A slate of civics education initiatives is moving forward at the University of Colorado Colorado Springs following approval by the Board of Regents.
UCCS Provost Tom Christensen presented details of the campus proposal during the board’s meeting June 14 at CU Boulder.
The UCCS proposal – which includes offerings of certificates by way of current courses, as well as the expansion of existing efforts and future additions – was the first to be voted on by the board, which also has requested proposals from CU Boulder and CU Denver. Leadership at those two campuses last month brought proposals to the board’s University Affairs committee, which asked that the efforts be further developed before advancing to the full board for votes.
As presented, the UCCS proposal would cost $2 million over the first five years. Todd Saliman, vice president of budget and finance and chief financial officer, told the board that a funding source for the initiative has yet to be determined.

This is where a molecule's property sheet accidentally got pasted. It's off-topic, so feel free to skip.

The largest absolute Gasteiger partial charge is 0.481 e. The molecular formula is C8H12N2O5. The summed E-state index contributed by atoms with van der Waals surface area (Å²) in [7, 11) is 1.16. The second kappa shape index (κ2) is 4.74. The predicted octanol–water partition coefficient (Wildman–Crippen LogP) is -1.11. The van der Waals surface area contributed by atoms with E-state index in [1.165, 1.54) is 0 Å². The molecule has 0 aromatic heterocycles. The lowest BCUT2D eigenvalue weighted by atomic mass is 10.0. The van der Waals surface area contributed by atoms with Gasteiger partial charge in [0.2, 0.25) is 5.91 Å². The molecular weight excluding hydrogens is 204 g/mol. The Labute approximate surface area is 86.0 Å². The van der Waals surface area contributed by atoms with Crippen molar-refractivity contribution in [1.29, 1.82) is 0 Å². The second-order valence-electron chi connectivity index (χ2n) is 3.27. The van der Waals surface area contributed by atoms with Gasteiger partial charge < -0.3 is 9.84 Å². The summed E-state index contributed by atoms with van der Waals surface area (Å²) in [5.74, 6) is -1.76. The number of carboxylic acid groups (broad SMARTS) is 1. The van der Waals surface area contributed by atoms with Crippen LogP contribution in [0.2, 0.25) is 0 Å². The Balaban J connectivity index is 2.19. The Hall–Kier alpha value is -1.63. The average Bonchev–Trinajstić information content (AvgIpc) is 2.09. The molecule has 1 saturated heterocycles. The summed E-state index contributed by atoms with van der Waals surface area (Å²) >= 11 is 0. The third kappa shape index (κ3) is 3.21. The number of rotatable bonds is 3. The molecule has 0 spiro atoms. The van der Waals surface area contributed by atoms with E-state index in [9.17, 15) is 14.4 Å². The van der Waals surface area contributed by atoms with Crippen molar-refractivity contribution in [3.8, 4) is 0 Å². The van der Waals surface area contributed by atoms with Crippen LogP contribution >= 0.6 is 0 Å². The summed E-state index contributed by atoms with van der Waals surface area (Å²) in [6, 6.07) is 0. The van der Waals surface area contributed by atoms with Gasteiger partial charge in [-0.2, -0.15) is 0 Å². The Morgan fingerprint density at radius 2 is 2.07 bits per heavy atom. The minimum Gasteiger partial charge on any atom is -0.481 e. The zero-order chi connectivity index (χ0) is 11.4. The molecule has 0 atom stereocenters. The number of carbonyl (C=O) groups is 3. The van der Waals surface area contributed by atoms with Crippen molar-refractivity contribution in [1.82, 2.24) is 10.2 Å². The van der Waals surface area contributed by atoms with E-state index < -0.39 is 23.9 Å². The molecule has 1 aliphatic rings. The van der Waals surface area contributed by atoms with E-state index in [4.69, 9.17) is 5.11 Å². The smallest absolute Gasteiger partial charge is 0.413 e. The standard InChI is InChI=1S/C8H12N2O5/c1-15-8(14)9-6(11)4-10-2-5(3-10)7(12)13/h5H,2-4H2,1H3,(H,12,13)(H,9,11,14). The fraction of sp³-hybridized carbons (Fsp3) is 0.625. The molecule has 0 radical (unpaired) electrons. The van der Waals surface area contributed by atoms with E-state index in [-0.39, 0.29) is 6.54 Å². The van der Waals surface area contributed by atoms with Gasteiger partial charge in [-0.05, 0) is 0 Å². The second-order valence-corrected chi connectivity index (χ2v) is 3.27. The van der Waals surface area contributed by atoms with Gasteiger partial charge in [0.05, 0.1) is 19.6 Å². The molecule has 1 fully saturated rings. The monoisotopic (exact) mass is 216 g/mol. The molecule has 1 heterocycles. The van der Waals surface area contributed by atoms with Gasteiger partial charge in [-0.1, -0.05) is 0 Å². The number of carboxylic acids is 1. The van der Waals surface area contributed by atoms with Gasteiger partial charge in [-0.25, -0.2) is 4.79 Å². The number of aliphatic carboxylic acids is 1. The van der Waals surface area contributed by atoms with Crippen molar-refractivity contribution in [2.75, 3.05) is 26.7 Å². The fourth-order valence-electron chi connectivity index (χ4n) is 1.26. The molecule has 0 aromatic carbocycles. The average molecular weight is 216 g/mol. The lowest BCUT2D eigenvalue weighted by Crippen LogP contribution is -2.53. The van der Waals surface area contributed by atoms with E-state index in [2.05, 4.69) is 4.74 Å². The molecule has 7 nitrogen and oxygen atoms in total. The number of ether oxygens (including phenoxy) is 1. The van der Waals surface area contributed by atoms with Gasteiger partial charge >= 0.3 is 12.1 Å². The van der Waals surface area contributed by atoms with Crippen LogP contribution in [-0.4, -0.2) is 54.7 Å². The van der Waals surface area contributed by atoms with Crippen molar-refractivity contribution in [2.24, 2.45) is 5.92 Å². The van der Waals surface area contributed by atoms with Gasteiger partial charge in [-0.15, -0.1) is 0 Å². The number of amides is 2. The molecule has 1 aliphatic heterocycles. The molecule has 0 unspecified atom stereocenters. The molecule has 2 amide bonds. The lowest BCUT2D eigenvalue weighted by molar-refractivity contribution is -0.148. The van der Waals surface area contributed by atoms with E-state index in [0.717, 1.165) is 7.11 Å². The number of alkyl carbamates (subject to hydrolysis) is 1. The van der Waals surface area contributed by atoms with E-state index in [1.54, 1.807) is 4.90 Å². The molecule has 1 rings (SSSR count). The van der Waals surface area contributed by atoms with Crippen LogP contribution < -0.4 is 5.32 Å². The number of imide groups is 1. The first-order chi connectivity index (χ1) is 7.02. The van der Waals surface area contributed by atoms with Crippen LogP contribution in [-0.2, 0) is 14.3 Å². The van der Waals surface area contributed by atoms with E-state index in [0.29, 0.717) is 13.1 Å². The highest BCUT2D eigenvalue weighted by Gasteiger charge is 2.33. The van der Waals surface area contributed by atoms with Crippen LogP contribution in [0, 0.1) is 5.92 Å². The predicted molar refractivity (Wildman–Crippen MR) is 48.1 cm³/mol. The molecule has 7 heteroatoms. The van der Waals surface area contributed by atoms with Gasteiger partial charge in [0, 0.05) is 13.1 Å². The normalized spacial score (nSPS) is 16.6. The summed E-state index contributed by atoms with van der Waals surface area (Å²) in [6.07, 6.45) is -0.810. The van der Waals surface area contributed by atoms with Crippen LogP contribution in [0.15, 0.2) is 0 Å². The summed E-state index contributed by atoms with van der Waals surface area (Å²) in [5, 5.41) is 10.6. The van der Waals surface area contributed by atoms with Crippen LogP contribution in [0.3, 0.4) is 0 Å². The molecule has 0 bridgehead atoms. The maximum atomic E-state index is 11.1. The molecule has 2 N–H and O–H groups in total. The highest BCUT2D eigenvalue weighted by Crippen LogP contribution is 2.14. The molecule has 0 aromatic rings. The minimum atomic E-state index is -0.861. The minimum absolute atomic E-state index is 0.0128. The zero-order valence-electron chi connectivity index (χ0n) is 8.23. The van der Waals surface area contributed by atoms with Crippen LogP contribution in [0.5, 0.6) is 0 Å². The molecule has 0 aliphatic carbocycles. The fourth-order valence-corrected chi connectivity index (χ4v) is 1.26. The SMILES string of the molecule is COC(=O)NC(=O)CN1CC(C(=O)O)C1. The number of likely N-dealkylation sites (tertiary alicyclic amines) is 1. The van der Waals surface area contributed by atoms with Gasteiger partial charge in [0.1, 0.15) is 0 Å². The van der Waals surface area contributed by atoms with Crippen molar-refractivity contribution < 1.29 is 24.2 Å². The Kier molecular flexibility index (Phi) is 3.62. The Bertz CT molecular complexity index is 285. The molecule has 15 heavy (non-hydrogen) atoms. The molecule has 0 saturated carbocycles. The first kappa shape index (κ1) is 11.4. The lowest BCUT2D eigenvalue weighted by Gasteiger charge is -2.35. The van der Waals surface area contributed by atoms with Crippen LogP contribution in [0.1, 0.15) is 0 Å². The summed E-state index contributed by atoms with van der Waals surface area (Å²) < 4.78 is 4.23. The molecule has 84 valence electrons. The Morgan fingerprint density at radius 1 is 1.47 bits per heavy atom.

Regents approved the proposal 6-3, with Regents Irene Griego, Linda Shoemaker and Lesley Smith voting against. Griego said it’s not the board’s job “to dictate curriculum.” Smith questioned student demand for such offerings. Shoemaker said she was uncomfortable with the estimated cost.
Regent John Carson, who began advocating for improved civics education over two years ago, stressed what he said is “a crisis in civics literacy in this country among college graduates and student in college. I believe it’s absolutely critical that universities take a lead … and I want the University of Colorado to be a leader in this.”